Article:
Missouri's standardized tests could get a facelift next school year to deliver more in-depth data about each student.
If a funding request is approved, Missouri Assessment Program tests would be given online for all grade levels starting in the 2014-15 school year. The difficulty of the test questions would shift based on student answers. Each school district would also have access to practice tests to administer during the year.
Test questions would also focus more on high-order cognitive skills as Missouri aligns itself with Common Core standards, a set of educational goals adopted by 40 states.
The tests' focus on critical thinking and problem-solving should help students retain information better and apply it to real-life situations, said Sarah Potter, spokeswoman for the Department of Elementary and Secondary Education.
Taken together, these changes would help Missouri educators better track the preparation of each student for college or a career, Potter said.
"It's good information for the teachers and for the school, but also for the parents," Potter said.
The new, adaptive test system would give more precise information about a student's mastery of grade-level content, she said. A student who incorrectly answers a string of MAP questions would then be given some easier questions, and correct answers would mean more difficult questions.
The system would then be able to determine, for example, that a third-grader has already mastered content on a fifth-grade level.
"It's really going to explore the depth of each student," Potter said.
Missouri has been shifting to an online testing system since the 2008-09 school year, when end-of-course exams for middle and high schools were given via computer, Potter said.
The transition will be complete in 2014-15, when MAP tests for elementary schoolers will be given online for the first time.
Changes to the MAP test are part of Missouri's membership in the Smarter Balanced Assessment Consortium, an organization that is helping 25 states reach Common Core State Standards by updating their assessment tools. A practice test similar to what Missouri will use is available on the Smarter Balanced website.
Some school districts have purchased MAP practice tests in the past, but not all districts could afford them, Potter said. The Department of Elementary and Secondary Education has requested $1.2 million in state funding to make the interim assessments affordable, out of a total request of $18 million for MAP test changes.
Making practice tests available to all school districts fits with the testing philosophy of Columbia Public Schools, which already administers certain interim assessments during each school year to track its students' progress toward district goals.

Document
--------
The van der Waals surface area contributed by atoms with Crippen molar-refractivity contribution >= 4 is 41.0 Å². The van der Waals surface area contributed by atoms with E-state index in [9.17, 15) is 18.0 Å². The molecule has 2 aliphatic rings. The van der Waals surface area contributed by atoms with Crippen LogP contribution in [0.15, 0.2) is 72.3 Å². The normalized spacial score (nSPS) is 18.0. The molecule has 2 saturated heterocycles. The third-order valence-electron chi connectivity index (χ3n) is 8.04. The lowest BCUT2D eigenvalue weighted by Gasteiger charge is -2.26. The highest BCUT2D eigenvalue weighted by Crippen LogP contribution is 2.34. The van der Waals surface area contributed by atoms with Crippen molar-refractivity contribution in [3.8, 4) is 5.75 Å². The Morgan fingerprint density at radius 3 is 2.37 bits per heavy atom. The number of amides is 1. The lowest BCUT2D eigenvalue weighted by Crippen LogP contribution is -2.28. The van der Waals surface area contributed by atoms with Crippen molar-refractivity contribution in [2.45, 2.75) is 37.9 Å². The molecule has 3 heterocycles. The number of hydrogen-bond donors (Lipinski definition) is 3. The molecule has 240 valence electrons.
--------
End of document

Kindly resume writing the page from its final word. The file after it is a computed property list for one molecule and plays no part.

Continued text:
"In essence, the challenge with a test like the MAP test is that it happens at the end of the year," said Chip Sharp, director of the district's Office of Research, Assessment and Accountability. "But if you test before the end of the year, you can make teaching and learning adjustments before the year's over."
Sharp added that preparing for the MAP test is not the district's key goal, as the test isn't necessarily a good predictor of a student's success beyond high school.
"We often will have larger goals than just a state test," he said. "Preparing students for a career or college, whatever their future will be, is a bigger goal."
The State Board of Education approved DESE's $18 million proposal, so now the request will go through the legislative appropriations process.
Rep. Mike Lair, chairman of the House Education Appropriations Committee, said he can't be sure whether his committee's support for public education will translate into approval for the funding.
"There are going to be some fights within the legislature about funding all sorts of things next year," Lair, R-Chillicothe, said. "It won't be pretty."
He said committee members tend to believe that public schools should be accountable for the state money they receive and that DESE's proposal seems to jibe with that idea.
"How do you become accountable?" Lair asked. "You do it through good testing, by making sure we're under the same umbrella - comparing apples to apples and oranges to oranges - and making sure students have access to good testing supplies."